LAST October my mother died.
WHEN noted video game producer Keiji Inafune left Capcom at the turn of the decade, not a few quarters figured the Mega Man franchise, to whose success he contributed much, would grind to a virtual halt. And, for a while, those from the outside looking in were right; longtime developers in the company understood that the responsibility of taking on a successful intellectual property required following in giant footsteps. Only until Koji Oda of Resident Evil fame decided to do so last year did longtime followers entertain hope for a revival of the series.
A HARMONIOUS string instrumental of “Habanera” from George Bizet’s opera, Carmen filled the living room of the Gaston Mansion in Silay City, Negros Occidental — considered as “the seat of arts and culture in Western Visayas.”
SAY THE name “Jacques Tourneur” and the first word come to mind for most folks is “horror” (the second is possibly “cat”). Tourneur had been directing since 1931, mainly shorts, finally made a splash early ’40s working for producer Val Lewton in Cat People (low budget, eerily beautiful) and I Walked With a Zombie (despite the pulpy title, my favorite adaptation of Jane Eyre). Say “Tourneur” and the word “westerns” rarely pops up -- but some of his westerns do in fact represent his finest work.
MOST GAMERS are familiar with the modern dungeon crawler, with the likes of Diablo III, Torchlight II, and Path of Exile proving to be critical and commercial successes. That’s not to say that every release in the category follows the same formula; such notables as Class of Heroes, The Dark Spire, and The Lost Child are superb takes on turn-based exploration and fighting in elaborate milieus. They’re not for everyone, though; while compelling, they generally rely on the slow burn of an interesting story to keep players hooked, and their often-complicated battle systems can be a doozy to navigate through, especially for newcomers to the genre.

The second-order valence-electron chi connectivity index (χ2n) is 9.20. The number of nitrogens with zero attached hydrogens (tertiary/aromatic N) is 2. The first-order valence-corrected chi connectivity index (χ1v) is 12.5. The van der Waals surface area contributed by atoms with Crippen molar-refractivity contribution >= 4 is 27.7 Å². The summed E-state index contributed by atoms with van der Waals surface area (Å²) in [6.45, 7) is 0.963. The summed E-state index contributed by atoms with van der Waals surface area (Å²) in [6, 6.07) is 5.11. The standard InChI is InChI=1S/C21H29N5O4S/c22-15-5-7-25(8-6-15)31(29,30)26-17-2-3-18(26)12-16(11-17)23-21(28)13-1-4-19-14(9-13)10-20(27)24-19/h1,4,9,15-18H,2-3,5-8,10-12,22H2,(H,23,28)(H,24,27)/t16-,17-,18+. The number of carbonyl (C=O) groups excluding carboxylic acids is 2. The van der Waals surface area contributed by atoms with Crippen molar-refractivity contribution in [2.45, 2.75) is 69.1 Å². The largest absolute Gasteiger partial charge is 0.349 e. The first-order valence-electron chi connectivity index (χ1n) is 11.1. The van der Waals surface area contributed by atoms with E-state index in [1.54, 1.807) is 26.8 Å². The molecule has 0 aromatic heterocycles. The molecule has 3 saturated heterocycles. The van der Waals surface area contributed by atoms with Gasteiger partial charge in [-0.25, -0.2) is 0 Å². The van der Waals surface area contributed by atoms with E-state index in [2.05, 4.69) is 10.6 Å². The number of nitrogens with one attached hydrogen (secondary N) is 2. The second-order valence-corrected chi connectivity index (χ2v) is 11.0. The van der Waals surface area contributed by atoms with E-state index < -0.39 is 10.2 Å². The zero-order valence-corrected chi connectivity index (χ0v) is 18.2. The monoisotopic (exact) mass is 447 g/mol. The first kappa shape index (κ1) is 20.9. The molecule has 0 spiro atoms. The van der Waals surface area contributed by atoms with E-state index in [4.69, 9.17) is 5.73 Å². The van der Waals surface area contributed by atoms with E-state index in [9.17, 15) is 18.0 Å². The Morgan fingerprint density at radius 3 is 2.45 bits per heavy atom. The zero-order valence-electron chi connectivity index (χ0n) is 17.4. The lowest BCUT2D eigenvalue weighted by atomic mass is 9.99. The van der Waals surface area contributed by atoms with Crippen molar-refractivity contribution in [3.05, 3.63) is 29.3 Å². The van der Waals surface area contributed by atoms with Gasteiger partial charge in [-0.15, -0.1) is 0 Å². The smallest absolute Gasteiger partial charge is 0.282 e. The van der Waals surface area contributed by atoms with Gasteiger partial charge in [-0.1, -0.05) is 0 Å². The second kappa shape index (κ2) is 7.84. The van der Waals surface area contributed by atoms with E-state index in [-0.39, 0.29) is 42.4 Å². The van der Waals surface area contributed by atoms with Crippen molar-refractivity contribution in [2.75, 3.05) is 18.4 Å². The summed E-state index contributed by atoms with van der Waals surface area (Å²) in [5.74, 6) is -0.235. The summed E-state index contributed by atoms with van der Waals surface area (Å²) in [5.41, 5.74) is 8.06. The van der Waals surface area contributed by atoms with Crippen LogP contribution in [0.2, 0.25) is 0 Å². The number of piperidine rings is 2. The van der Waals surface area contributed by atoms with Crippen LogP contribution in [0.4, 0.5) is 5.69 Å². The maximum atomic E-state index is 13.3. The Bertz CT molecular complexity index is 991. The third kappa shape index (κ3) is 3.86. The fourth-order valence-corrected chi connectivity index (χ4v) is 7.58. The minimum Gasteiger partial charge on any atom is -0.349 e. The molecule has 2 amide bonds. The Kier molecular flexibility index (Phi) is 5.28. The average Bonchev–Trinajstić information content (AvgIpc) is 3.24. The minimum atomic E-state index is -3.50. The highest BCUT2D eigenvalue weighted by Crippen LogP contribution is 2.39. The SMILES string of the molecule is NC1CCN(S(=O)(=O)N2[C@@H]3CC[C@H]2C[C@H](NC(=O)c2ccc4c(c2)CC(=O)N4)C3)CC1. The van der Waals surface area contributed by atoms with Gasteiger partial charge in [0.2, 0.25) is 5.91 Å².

“STOP MASS TOURISM.” The bright red letters were stencilled on a tourist map sign near the Roman Wall ruins in Barcelona’s Ciutat Vella (Old Town).
ERNST LUBITSCH’s To Be or Not to Be opened to mixed reviews and so-so box office. A picture that poked fun at Nazism and Adolf Hitler? At a time when fascism threatened to swallow the world (Pearl Harbor happened a few months before)?
WHEN producer Souhei Niikawa and principal programmer Yoshitsuna Kobayashi set out to make Disgaea: Hour of Darkness from scratch, they had no idea that it would stand the test of time. True, they were determined to meet the objectives set forth by publisher Nippon Ishi Software; they aimed to come up with a role-playing game that both adhered to popular mechanics and pushed the envelope in terms of execution. Even as they succeeded in doing so, however, they could not have envisioned an outcome that exceeded their highest expectations.
AS THE crow flies, or an airplane would, Surabaya in Indonesia’s Java Island would just be two hours away from my hometown of Davao in the Philippines’ southern island of Mindanao.
CATANDUANES — located in the archipelago’s Pacific seaboard off mainland Bicol region — promises pleasant surprises and lives up to its moniker as “The Happy Island” despite its seeming obscurity.
IN THE bleak winter of 1989, as a graduate student living in a windswept campus on the edge of the Scottish highlands, I found in a tiny bookstore a copy of James Hamilton-Paterson’s Playing With Water, which at that time had the subtitle Alone On a Philippine Island. Just another one of those vacation travel books, I thought. But at least it’s about home. I started reading it that evening, and finished the book in the gray light of dawn, close to tears -- and grateful at having been gifted with such a wonderful and unsettling read.
LONGTIME gamers remember Shenmue fondly for what it tried to achieve. The open-world adventure brawler was revolutionary in its ideas, trying its hardest to blend an engaging narrative, extensive exploration sprinkled with minigames of various types, quick time events, and combat sequences. Released back in 1999 as a Sega Dreamcast exclusive, it met with extremely positive praise, but somehow failed to parlay its critical acclaim into commercial appeal.